Yesterday’s guest post, Language, music, and me, by Elisa Bonora, was about listening to music while you work. It sparked quite a discussion on Twitter, between those, like Elisa, who find music an inspiration and those, like me, who (sadly) find it a distraction.
What about you? Take our poll and let us know. And if you’ve got time, let us know your favourite “music while you work” tracks in the comments. Thanks!
Other posts you might like:
For a clear New Year: a musical style guide from the EU Commission. (A great example of how to combine music and writing!)
Do you listen to music while you’re working? I’d love to be able to, but sadly I can’t – my brain just doesn’t work that way. When I’m reading or writing – even just a simple email – the music distracts me and I just can’t focus. I know that lots of people do manage to enjoy music as they work, and even find that it boosts their productivity and/or creativity. Elisa Bonora, an Italian translator, is one of them. She’s very kindly written a guest post on the subject. Here it is.
Language, music, and me, by Elisa Bonora
Some things have always been with you, as simple as that. I was born with a curiosity for words and their hues of meaning, in my native language and in foreign ones. And I was born with a deep love of music, a language in itself.
Music, for me, is a universal but also very personal language. It resonates deeply with me, putting me in the right frame of mind to tune into my creativity and enhancing my productivity, or my mood.
I’ve been studying music since I was a child and it’s part of my everyday life and routine. When it comes to my job as a linguist, it helps me unplug from the world and focus on words. The way I see it, translating is an art: it’s very much about finding the right feel between two worlds and languages, and music can be my key to connect with them, almost by magic.
Which music for which work?
There are no set rules as to which music I listen to for each different type or stage of work; sometimes it just depends on the mood I’m in. However, I tend to choose something quiet and calming when I’m working long hours on a big project and I need to be focused and relaxed, with no distractions. Upbeat music gives me extra energy and a boost when I feel I need it – it might unlock the right idea for creative challenges. It also works well with less demanding tasks, or for the first draft.
In any case, it has to be something that really speaks to me: I need to feel a connection with what I’m listening to.
Of course silence is an option too, for example when I’m working on a very complex task with many issues requiring attention. For re-reading and final polishing, when I need to make sure that the text reads flawlessly, I usually prefer peaceful tunes or no music at all.
A personal playlist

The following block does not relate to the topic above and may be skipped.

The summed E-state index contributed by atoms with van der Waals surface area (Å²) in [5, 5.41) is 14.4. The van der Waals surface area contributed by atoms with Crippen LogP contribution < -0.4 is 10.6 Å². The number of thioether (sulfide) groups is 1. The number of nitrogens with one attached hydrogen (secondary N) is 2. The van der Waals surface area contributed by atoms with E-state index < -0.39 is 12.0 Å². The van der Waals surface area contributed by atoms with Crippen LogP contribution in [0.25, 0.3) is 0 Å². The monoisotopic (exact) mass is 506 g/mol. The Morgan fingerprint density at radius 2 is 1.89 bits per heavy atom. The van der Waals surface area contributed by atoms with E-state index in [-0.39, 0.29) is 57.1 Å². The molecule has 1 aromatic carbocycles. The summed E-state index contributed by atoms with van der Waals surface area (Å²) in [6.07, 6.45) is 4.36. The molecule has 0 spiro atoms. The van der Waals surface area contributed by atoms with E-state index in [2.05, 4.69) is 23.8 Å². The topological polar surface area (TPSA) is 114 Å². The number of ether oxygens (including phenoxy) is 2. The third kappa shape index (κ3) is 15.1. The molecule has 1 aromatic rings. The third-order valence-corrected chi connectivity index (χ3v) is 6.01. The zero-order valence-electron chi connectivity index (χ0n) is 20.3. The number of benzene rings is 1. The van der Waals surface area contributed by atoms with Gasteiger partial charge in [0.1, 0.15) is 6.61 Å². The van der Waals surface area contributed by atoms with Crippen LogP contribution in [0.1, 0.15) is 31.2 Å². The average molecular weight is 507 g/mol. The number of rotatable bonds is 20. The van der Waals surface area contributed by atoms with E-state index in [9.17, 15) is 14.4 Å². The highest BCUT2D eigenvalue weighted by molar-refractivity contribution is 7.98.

Here is a very short playlist of some of my favourite music for work. It is by no means exhaustive, but it should give you a general idea of my tastes. A couple of notes (a play on words! Oops, another one! ): although I am a huge Beatles fan, I find I can’t listen to them while translating because they inevitably trigger a “sing along” reaction in me, and however good at multitasking I may be, that would be a bit too much – I don’t think any of my clients would want to have the lyrics of Ticket to Ride incorporated in their text. I also enjoy classical music, but I prefer to listen to it when I’m in a meditative mood and doing absolutely nothing else. And if you’re wondering what I’m listening to while writing this post… just the rain on my office window
- Shadow of the Moon (Blackmore’s Night)
- Delicate Sound of Thunder (Pink Floyd)
- The Lord of the Rings soundtrack (Howard Shore)
- The Hobbit soundtrack (Howard Shore)
- The Mystery of Time (Avantasia)
- Windows (Amanda Somerville)
- The Very Best of The Eagles (Eagles)
- Winery Dogs (Winery Dogs)
Elisa Bonora, owner of Millefolia Translations, is a translator and editor working from English and Spanish into Italian.
Elisa has been involved with classical and modern music all her life. With a strong background in natural sciences, wildlife and the environment, she is committed to a green lifestyle and believes that “communication makes all the difference in the world”.
She also believes in providing “Italian translation, editing, and language consulting with a smile”.
Today is Burns Day, when Scots (here in Scotland and just about everywhere else in the world) celebrate the life and work of Robert (Rabbie) Burns. The celebrations often take the form of a Burns Supper at which the haggis takes pride of place, along with poetry and, of course, whisky.
Here’s a wee round-up of Burns-related stories.
Burns Night Treat Ends In Airport Alert As Ian Blake’s Haggis Is Mistaken For Plastic Explosives. The title of this article from the Huffington Post is self-explanatory. Don’t miss Ian’s poem at the bottom of the article: “On Being Hauled Out Of The Line By Security At Birmingham Airport ‘Because The Scan Shows You Have Plastic Explosive In Your Luggage, Sir’”.
Kate o Shanter’s Tale: the Tam o’Shanter story told from his wife Kate’s point of view. Tam is described in Wikepedia as “a farmer who often gets drunk with his friends in a public house in the Scottish town of Ayr, and his thoughtless ways, specifically towards his wife, who is waiting at home for him, angry”. Judging by Kate’s reaction in the poem, “angry” isn’t the half of it.